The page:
Many executives do not fully understand the value of the PMO in their organization, endangering the survival of the PMO when the time comes to cut back. In fact, Josh Nankivel of PMStudent.com recently polled project managers about how the economic climate is affecting them, and he found that 27% had experienced project cutbacks, 14% had experienced PM layoffs, 11% had experienced financial scrutiny of projects, and 10% had experienced project staff reductions.[i]
The answer to this problem is threefold: PMO managers first need to focus resources on the right projects, then ensure that these projects are successfully executed, and finally, effectively communicate the value of these projects to upper management.
Step 1: Refining the Focus
The PMO's primary responsibility is to manage and execute projects that are central to the organizational goals and objectives. This requires an understanding of both the business strategy and the projects that fall beneath it. Beyond that, it is important to know which projects are short-term, mid-term or long-term. During a recession, many long-term projects are abandoned. On the other hand, if you work solely on short-term projects, you will not be needed once they are completed. For this reason, it is best for PMOs to focus their efforts on a combination of short- and mid-term projects that align with company strategy.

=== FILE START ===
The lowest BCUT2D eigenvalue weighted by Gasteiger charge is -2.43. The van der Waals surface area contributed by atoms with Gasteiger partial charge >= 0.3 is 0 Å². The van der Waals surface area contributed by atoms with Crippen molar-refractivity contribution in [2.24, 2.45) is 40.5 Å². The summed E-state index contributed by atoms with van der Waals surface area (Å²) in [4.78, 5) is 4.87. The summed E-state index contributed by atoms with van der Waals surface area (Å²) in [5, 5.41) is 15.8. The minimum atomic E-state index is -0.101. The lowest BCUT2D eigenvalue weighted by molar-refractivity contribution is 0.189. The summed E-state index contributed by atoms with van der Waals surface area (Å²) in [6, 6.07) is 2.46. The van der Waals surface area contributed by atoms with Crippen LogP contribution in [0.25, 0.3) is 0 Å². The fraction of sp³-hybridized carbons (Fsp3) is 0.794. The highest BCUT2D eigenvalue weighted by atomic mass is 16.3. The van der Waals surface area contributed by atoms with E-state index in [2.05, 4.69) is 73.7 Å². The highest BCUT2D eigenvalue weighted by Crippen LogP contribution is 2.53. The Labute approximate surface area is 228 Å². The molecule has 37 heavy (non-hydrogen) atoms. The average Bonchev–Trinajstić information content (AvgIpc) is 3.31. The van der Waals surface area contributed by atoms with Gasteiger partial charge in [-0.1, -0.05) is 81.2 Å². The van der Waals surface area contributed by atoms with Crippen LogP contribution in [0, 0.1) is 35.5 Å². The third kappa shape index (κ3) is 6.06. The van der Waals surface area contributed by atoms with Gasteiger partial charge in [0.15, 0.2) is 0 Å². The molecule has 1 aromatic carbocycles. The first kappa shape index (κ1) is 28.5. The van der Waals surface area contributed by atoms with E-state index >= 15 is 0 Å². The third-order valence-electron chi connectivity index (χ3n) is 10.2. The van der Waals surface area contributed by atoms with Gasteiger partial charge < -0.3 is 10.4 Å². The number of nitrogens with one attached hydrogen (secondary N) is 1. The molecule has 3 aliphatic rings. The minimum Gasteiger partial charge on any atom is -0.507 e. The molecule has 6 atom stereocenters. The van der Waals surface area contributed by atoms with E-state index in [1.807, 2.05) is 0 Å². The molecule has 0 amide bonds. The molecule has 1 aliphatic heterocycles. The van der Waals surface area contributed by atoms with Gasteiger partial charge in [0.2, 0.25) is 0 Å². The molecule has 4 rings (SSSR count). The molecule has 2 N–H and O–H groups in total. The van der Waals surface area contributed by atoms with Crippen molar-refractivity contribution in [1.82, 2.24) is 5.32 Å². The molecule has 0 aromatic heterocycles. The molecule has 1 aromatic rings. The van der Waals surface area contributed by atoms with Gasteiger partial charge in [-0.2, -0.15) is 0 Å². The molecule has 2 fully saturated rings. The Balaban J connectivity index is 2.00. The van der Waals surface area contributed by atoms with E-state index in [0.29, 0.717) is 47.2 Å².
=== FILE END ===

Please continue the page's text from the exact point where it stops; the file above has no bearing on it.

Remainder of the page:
Step 2: Executing Projects on Time and on Budget
Prioritizing projects is important; successfully completing them is imperative. No organization has any use for a PMO that does not achieve its goals and get things done. There are several key components to accomplishing this. First, project managers need visibility into resource allocation in order to avoid over- or under-booking project team members. This will also ensure that no projects are taken on that your resources cannot accommodate. In addition, team members need to track their time by task in order to provide actuals, helping project managers to understand true project costs and estimate future projects with accuracy.
When project managers can understand what resources are working on and measure actuals against forecasted timelines, they have a better handle on project problems, allowing them to address them faster and with more success.
Step 3: Communicating Results to Management
Once you have the positive project results, you need to ensure that top executives at your company are aware of them. Fortunately, some solutions for managing resources and projects also have dashboards and reports to make this information quite clear. This gives you an opportunity to tell the executives, "These are all the projects we are working on to help achieve our organizational objectives, and here is data that proves that we are executing them successfully." How can they possibly argue with accurate, up-to-date project data?